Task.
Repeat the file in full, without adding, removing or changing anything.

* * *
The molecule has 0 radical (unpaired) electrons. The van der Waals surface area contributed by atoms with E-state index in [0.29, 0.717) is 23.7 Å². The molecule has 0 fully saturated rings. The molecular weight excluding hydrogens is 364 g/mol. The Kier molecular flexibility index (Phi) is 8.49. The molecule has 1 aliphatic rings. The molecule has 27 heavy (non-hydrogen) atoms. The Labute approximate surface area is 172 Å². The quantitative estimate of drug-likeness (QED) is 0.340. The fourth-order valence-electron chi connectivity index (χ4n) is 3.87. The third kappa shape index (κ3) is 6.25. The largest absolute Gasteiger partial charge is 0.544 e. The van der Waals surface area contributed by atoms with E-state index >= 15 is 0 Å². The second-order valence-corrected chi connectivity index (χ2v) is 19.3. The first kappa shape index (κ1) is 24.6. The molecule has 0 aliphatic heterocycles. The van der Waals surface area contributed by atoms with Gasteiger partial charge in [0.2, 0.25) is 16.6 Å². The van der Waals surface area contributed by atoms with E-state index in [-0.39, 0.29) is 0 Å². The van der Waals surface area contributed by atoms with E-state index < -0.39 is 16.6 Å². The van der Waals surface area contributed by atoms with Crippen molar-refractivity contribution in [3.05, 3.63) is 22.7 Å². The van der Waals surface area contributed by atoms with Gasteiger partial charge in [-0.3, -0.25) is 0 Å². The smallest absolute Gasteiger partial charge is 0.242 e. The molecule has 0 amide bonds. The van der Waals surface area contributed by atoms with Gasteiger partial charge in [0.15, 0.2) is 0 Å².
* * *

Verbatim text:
The molecule has 0 radical (unpaired) electrons. The van der Waals surface area contributed by atoms with E-state index in [0.29, 0.717) is 23.7 Å². The molecule has 0 fully saturated rings. The molecular weight excluding hydrogens is 364 g/mol. The Kier molecular flexibility index (Phi) is 8.49. The molecule has 1 aliphatic rings. The molecule has 27 heavy (non-hydrogen) atoms. The Labute approximate surface area is 172 Å². The quantitative estimate of drug-likeness (QED) is 0.340. The fourth-order valence-electron chi connectivity index (χ4n) is 3.87. The third kappa shape index (κ3) is 6.25. The largest absolute Gasteiger partial charge is 0.544 e. The van der Waals surface area contributed by atoms with E-state index >= 15 is 0 Å². The second-order valence-corrected chi connectivity index (χ2v) is 19.3. The first kappa shape index (κ1) is 24.6. The molecule has 0 aliphatic heterocycles. The van der Waals surface area contributed by atoms with Gasteiger partial charge in [0.2, 0.25) is 16.6 Å². The van der Waals surface area contributed by atoms with E-state index in [-0.39, 0.29) is 0 Å². The van der Waals surface area contributed by atoms with E-state index < -0.39 is 16.6 Å². The van der Waals surface area contributed by atoms with Crippen molar-refractivity contribution in [3.05, 3.63) is 22.7 Å². The van der Waals surface area contributed by atoms with Gasteiger partial charge in [-0.3, -0.25) is 0 Å². The smallest absolute Gasteiger partial charge is 0.242 e. The molecule has 0 amide bonds. The van der Waals surface area contributed by atoms with Gasteiger partial charge in [0.15, 0.2) is 0 Å².